“This results in them being people with so many dreams that end up becoming nightmares,” Father Ernesto Hernández Ruiz, a member of the order founded by Saint John Bosco to assist the young poor, told CNA in early June.
Fr. Ruiz operates the “Padre Chava” soup kitchen, which gives breakfast to some 1,200 people daily in the city across the border from San Diego. Most of them have faced deportation by the federal government, some after having lived in the U.S. for numerous years with families and business ties.
“We try to offer comprehensive help – from basic aid consisting of meals, a place for them to stay if necessary – to assistance in helping them to move on with their lives, such as guidance on where to go to resolve a specific problem, or even support in returning to their native countries...or to their cities if they are from Mexico.”
The Salesians in Tijuana don't distinguish between legal and illegal migrants, and Fr. Ruiz says that “the only requirement to come here is to be in need and to be hungry...and of course they should be respectful of themselves and those around them.”
“Every immigrant receives help, and there are even American emigrants who come here for different reasons. Everyone receives help according to their need and what we can give.”
At least 1,000, and as many as 3,000 migrants in Tijuana have made makeshift homes along the Tijuana River, which serves as a sewage canal through the city. Trash, feces, and pollution flow along the river where people deported from the U.S. are now living.
Tijuana, and border towns like it, are full of both those preparing to enter the U.S. from Mexico and Central and South America, and those who have been deported, who are effectively displaced persons.
In Matamoros, across the border from Brownsville, Texas, deported emigrants as well as those seeking to enter the U.S. are at the mercy of the Gulf Cartel, which regulates both human and drug trafficking in the northern part of the state of Tamaulipas.
Migrants in Tamaulipas are a vulnerable population who can be pressed into the cartel's service, or who pay the cartel for assistance in crossing the border. Smugglers in Tamaulipas must pay the Gulf Cartel a tax for each person they help across the border, and migrants must pay for this tax, even if they are later deported.
Over the past five years, the U.S. has deported more than 1.5 million people, often separating immigrant parents from their U.S.-citizen children.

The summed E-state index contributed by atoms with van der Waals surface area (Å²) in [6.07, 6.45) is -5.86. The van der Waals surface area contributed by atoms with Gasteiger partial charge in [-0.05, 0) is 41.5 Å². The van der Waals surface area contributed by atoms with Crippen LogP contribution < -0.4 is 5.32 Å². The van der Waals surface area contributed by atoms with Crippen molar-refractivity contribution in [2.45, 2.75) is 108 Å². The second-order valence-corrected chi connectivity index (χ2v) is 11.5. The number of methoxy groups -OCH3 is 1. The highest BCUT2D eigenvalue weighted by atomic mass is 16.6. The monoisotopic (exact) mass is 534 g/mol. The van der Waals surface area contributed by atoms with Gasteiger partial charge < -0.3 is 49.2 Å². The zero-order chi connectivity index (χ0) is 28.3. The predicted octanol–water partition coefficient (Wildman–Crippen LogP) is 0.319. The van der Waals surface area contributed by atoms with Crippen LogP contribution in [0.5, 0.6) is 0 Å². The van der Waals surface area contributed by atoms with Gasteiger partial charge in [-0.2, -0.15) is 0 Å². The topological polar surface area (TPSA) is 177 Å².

“The first suffering is family separation,” Fr. Ruiz said. Emigrants come to Tijuana in hopes of “solving their family's problems,” by finding economic opportunity in the U.S. Crossing the border involves not only avoiding the U.S. border patrol, but also “being the targets of so much abuse” in both the U.S. and Mexico.
“The rupture of the family,” Fr. Ruiz told CNA, is not only the physical separation, but involves also “difficulty even to communicate.”
This challenge, of being cut off from the family members whom emigrants are trying to help, can lead to the loss of family identity “and even the desire to improve their situation.”
“To strive for this and then not achieve it leads to a feeling of frustration and defeat,” he said – the transformation of the “American dream” into a nightmare for so many seeking a better life for their loved ones.
One of the displaced people deported from the U.S., Abimael Martinez, spoke to NPR about conditions in Tijuana last month. Migrants there are vilified and face harassment from city officials.
“For the police in Mexico, just seeing someone dirty and disoriented...is enough to detain them,” he told the agency in May.
Martinez has dug a hole along the canal to live in, about the size of two refrigerators. He was deported from the U.S. after living in California, where he was an entrepreneur – the owner of an auto body shop, for eight years.
Tijuanans view the migrants in their city as a criminal threat, even though most deportees have no criminal record and less than 0.3 percent are murderers.
Deportation, Fr. Ruiz said, “is breaking up the fundamental structure of society and of the Church herself, which is the family. He called the current U.S. immigration system “immigrant persecution” because “most of the immigrants who are deported are people who have already established a family” in the U.S.
“These children, these teens suddenly find that their father or their mother are no longer here and are not with them. And that causes all kinds of disintegration.”
He noted that government policies must always be concerned with “what is most essential, which is care and concern for the person.”
Government policy in Latin America, he said, should promote job creation “so that people don't leave. Most people leave because they want to seek a better economic situation for their families.” He also urged information campaigns, “because the solution really isn't to go to the U.S.”
“I think people imagine it to be a paradise, when it isn't.”
Meanwhile, in the U.S., an immigration reform bill in Congress that has garnered bipartisan support. It would offer a path to citizenship for some 11 million immigrants already residing in the country.
The U.S. bishops have welcomed the proposal, acknowledging it is imperfect saying, according to Cardinal Timothy Dolan of New York, that it “goes a long way towards correcting injustices in the system.”
Fr. Ruiz expressed concern that the bill would “be beneficial for some...but the vast majority won't have access to many of the proposals that are included.”
“It’s risky for many people because it gives them the hope of getting something, but without offering them any real guarantees,” he reflected.
Harsh conditions and persecution confront migrants in Mexico, many of whom have been deported from the U.S., according to a Salesian priest who serves the population in the border-town of Tijuana.
Immigration reform, Catholic Social Teaching